It sure is. It’s either a self-pressure, an external pressure, or both. I’ve been doing art/design as a full-time job for six months now, and it really affects my creative process and life in general. Everything tends to be more serious and « practical related ». Mostly when creating becomes directly linked to being able to live your life, make money, pay taxes, rents etc. It’s like still being the same artist, but there’s always a voice in your head that has an influence on what you’re going to create. You always have to keep in mind the reason why you started doing this, try not to lose your identity and own values.
You mentioned in some other interviews gathering your inspiration from hybrid books, amongst other things. Can you explain what are hybrid books and why they amaze you so much?
Besides being a digital artist, I’m still a designer, and above all, a book designer. I’ve been passioned for years and years about books and print design. During all my studies, I always wanted to create books and prints for any kind of topics. Moreover, I wrote and worked on a thesis dealing with books and psychology where I talked a lot about the book’s shape and psyche. So the main idea of the book shape as we know it is often represented as Codex (a book cover with sheets assembled on the inside). It’s still a bit difficult for me to truly define hybrid books, but I would say that they are objects that are consequently trying to take distances from the conventional book shape. Hybrid books can be a good way to enhance contents and user experience by shaping books in alternative ways: sometimes by making them interactive (manipulation, electronic books …), sometimes with pages unsealed from the cover, sometimes augmented … I guess hybrid books really focus on the content/shape ratio. Good examples for hybrid books that I always share because they’re my favorites are either the Volumique Editions projects or the Alberto Hernandez Hybrid Novel on The strange case of Dr. Jekyll and Mr. Hyde.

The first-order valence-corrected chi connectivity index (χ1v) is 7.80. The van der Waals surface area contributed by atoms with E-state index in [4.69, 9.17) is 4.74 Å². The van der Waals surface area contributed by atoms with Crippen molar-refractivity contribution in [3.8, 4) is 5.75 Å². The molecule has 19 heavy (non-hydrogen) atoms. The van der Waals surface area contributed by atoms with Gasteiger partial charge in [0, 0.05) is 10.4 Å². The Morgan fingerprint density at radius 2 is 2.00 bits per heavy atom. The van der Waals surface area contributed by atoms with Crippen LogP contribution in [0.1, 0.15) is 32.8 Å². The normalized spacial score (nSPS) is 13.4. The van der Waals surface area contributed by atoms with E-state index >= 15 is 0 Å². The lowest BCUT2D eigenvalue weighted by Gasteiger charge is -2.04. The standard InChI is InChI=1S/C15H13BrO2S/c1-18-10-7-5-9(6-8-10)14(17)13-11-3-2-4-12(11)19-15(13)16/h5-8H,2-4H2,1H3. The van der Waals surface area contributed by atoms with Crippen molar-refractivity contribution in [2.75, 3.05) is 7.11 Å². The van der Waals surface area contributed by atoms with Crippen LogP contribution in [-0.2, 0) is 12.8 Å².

Do you prefer to be called designer or artist? Why?
I always have in mind and relate to this sentence from a Vasjen Katro conference where he’s saying «Artists call me designer and designers call me artist». That’s how I’m feeling. The fact is, I’m both. I don’t want or need to choose a side. I always truly believe that the boundaries between art and design are really thin. Would you call a Swiss Knife a Scissor-Saw-Filer-Corkscrew Knife? I’m a person, I can do a lot of things, but at the end of the day, I just want people to call me by name, an identity gathering all these skills.
What are you working on at the moment?
Lots of things. I’m of course working on my daily art posts, some cool collabs and secret projects soon to be revealed!
Do you have any advice for "artists in rising" that want to attract more attention to their work?
It’s always hard to be noticed and noticeable. Make sure to experiment with different medias, try to find your identity, what do you want to say or show. Stay inspired but don't copy. Try to create small things every day to build your own universe and learn the things that you like or not. Try to share your work and talk about it with other creatives, don’t be afraid of asking for advice. But most of all, stay true and listen to yourself.
Can we expect any expositions of your work outside of France anytime soon?
I don’t have any exhibitions planned outside of France for 2019, but I’d be more than happy to!
✴ QUICK FIRE ROUND ✴
Working in silence or with music?
Book that marked you in a particular way:
Strange Design: From Objects To Behaviors
Charles Bukowski - Mind and Heart
Warm or cold colours?
Both but warmer
Favourite music album cover
Tame Impala - Currents
✴ CONNECT WITH ALYCIA ✴